True Quality CleaningStraight talk about caring for fine garments & household textiles from an expert who calls it like it is. In plain English.

The RAVE FabriCARE story

Storefront bannerThe year was 1988. I was living in New York City and I had just picked up my favorite navy pin striped suit from "the cleaners."

Prior to dropping off this suit, the fabric had a butter soft texture one would have expected of a wool woven by one of England's finest mills. And the collar, lapels, shoulders and silhouette had that distinctive Savile Row tailored look.

Only now it had been reduced to a rag.

The fabric felt like cardboard. The suit exhibited shine, flap, button and seam impressions, wrinkled linings, a rippled collar and hard pressed lapels. It looked like the internal construction of the shoulder, lapels and collar had distorted. And the smell? Don't even ask!

So began my quest to find a true quality cleaner.

The search proved to be unsuccessful. And led to the realization that true quality at the vast majority of cleaners was non-existent. And that true quality at the so-called "better cleaners" -- the one's that "dressed up" their product with logo-printed tissue and poly, and with wood/chrome hangers -- was still only slightly above average. At best.

StorefrontMy failure to locate a true quality cleaner led me to pose the obvious question: why can't cleaners produce a garment that is cleaned, finished, inspected and packaged with extraordinary care?

After extensive research, my conclusions were quite simple ...

  1. I discovered that the drycleaning business is riddled with compromises and shortcuts -- at every step of the cleaning, finishing, inspecting and packaging process. And that, over the years, customers have come to accept these compromises and shortcuts as "just the way cleaners do things."

    And the reason?

     A lack of consumer awareness about the difference between true quality cleaning and "bang and hang cleaning" or "ordinary cleaning."

    Most consumers have never seen, felt and smelled a garment cleaned, finished, inspected and packaged with extraordinary care. They don't have any yardsticks against which they can judge the quality of the product they receive. They don't know what questions to ask. And they don't know how to assess the "truthfulness" of the responses they receive.
     
  2. I determined that, apart from soliciting your preference for "starch or no starch, on hangers or folded", cleaners despise catering to the many personal (and, yes, sometimes idiosyncratic) preferences of their customers.

    And the reason?

    Personal preferences interfere with their standard operating procedures and their in-by-9:00-and-out-by-5:00, picked-up-on-day-1-and-delivered-on-day-3 production orientation.

    In the drycleaning business, there's simply no such thing as catering to personal preferences when the entire operation is run like a production line.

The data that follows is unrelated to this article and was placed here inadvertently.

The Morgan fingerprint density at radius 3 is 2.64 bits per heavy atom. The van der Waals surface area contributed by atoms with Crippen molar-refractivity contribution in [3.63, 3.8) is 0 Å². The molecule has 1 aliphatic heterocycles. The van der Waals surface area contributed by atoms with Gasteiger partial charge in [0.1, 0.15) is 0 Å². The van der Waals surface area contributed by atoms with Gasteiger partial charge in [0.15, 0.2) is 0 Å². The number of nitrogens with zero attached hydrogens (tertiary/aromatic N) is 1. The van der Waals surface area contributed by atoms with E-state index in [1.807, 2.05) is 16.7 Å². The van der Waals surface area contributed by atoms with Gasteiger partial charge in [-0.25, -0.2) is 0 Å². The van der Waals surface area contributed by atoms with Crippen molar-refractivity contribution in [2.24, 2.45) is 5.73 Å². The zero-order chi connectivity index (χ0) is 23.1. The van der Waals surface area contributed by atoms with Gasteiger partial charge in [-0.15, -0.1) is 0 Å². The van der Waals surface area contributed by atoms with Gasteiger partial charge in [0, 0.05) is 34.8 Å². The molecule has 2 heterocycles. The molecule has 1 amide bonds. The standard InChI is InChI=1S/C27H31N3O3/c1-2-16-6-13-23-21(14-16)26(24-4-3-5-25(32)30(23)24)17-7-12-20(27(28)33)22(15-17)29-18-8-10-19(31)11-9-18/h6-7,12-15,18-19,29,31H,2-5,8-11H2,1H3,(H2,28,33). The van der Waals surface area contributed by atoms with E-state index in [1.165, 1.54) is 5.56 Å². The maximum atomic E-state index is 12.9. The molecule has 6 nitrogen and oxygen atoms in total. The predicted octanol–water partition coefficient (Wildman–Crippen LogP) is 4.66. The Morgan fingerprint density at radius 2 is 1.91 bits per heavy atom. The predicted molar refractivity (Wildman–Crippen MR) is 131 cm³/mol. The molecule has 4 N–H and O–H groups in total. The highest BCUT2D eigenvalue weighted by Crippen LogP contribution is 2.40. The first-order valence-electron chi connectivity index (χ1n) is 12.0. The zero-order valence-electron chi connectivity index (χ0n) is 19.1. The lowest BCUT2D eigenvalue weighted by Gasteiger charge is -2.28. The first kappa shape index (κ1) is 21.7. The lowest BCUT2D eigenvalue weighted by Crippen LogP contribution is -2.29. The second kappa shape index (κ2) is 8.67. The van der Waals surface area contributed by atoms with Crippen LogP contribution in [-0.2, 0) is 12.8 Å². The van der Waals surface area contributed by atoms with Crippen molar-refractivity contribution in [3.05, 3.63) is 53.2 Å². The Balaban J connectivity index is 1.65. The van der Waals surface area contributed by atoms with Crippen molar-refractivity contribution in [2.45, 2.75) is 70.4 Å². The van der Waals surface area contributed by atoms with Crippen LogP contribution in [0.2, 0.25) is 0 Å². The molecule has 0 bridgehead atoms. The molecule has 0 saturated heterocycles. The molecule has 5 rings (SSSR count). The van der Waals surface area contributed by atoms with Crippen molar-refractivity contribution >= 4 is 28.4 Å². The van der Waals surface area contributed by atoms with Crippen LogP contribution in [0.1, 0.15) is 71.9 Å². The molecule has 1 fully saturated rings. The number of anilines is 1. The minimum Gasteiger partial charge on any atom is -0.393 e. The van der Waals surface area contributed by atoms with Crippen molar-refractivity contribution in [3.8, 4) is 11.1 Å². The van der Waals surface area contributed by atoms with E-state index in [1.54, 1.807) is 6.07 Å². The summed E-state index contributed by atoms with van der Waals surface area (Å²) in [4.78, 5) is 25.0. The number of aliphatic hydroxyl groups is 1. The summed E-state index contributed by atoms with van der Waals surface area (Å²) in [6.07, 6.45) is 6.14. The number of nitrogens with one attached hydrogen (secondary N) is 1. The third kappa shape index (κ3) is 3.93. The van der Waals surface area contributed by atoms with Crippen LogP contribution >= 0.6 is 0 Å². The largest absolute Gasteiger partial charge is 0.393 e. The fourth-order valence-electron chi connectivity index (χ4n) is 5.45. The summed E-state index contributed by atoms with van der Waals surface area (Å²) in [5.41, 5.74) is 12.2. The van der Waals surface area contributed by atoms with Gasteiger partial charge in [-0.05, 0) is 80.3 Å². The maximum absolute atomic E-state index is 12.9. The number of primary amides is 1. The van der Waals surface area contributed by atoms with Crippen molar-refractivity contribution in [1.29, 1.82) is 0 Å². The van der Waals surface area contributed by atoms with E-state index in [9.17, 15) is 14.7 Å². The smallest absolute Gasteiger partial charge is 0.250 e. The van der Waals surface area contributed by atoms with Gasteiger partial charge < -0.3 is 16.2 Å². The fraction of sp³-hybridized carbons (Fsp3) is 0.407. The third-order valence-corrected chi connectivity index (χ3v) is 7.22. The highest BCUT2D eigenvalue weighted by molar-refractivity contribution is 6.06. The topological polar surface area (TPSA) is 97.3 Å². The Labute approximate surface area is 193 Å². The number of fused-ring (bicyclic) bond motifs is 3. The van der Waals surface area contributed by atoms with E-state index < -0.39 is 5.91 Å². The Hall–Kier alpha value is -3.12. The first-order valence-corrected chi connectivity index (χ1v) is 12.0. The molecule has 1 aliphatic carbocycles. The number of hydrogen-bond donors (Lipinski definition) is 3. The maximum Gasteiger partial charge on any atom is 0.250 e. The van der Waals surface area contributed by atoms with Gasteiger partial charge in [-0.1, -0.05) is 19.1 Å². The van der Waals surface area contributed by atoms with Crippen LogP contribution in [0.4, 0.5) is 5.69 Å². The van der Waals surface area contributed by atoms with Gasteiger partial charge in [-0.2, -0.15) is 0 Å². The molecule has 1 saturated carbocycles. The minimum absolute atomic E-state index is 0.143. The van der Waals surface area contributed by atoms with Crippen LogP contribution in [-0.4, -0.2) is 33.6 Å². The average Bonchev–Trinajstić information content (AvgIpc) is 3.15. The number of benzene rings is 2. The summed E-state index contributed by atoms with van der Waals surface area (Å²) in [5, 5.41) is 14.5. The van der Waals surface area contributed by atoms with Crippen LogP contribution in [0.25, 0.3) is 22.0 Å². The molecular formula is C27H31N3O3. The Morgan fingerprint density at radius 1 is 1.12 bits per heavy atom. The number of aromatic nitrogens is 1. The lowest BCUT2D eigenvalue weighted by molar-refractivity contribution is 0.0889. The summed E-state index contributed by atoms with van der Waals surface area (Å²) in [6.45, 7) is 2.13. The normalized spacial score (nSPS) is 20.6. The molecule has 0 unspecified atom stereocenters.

This is a self-evident truth notwithstanding cleaners' claims to the contrary.
     
  3. I figured that the decision to make these compromises, to take these shortcuts, and to ignore personal preferences is driven by two factors: faster turnaround time and lower production costs.

    And the reason?

    The vast majority of cleaners compete on service speed and/or price. Not on the quality of their work product.

    In the drycleaning business, there's simply no such thing as "Top Quality Work The Same Or Next Day" , "Top Quality Work Picked Up on Day 1 and Delivered on Day 3", "Top Quality Work At A Competitive Price" or "Top Quality Work at Half the Price of a True Quality Cleaner".

    This is a self evident truth notwithstanding cleaners' claims to the contrary.
     
  4. I concluded that, in the drycleaning business, the focus on faster turnaround time and lower production costs is incompatible with producing a true quality garment.

    And the reason?

    True quality requires the application of time and an investment in specialized procedures, processes, skills, equipment and fabricare facilities. Not the contraction of time and the extraction of cost at every opportunity.

    In the drycleaning business, there's simply no such thing as compromising your way to true quality.

    This is a self evident truth notwithstanding cleaners' claims to the contrary.
     

And so it was that an idea -- and a company -- was born.

When you start something, you dare to believe it can work. What you can't understand or predict is just how it's all going to happen, and who's going to help you.

As with most business endeavors, the early years were characterized by trial and error. Nonetheless, the vision inspired us, and, most importantly, attracted like-minded craftspeople who saw something noble and rewarding in a simple, yet profound idea: No compromises. No shortcuts. Just extraordinary care for fine garments and household textiles.

In the words of the late Paul Harvey, "Now you know the rest of the story."

How can I help you?


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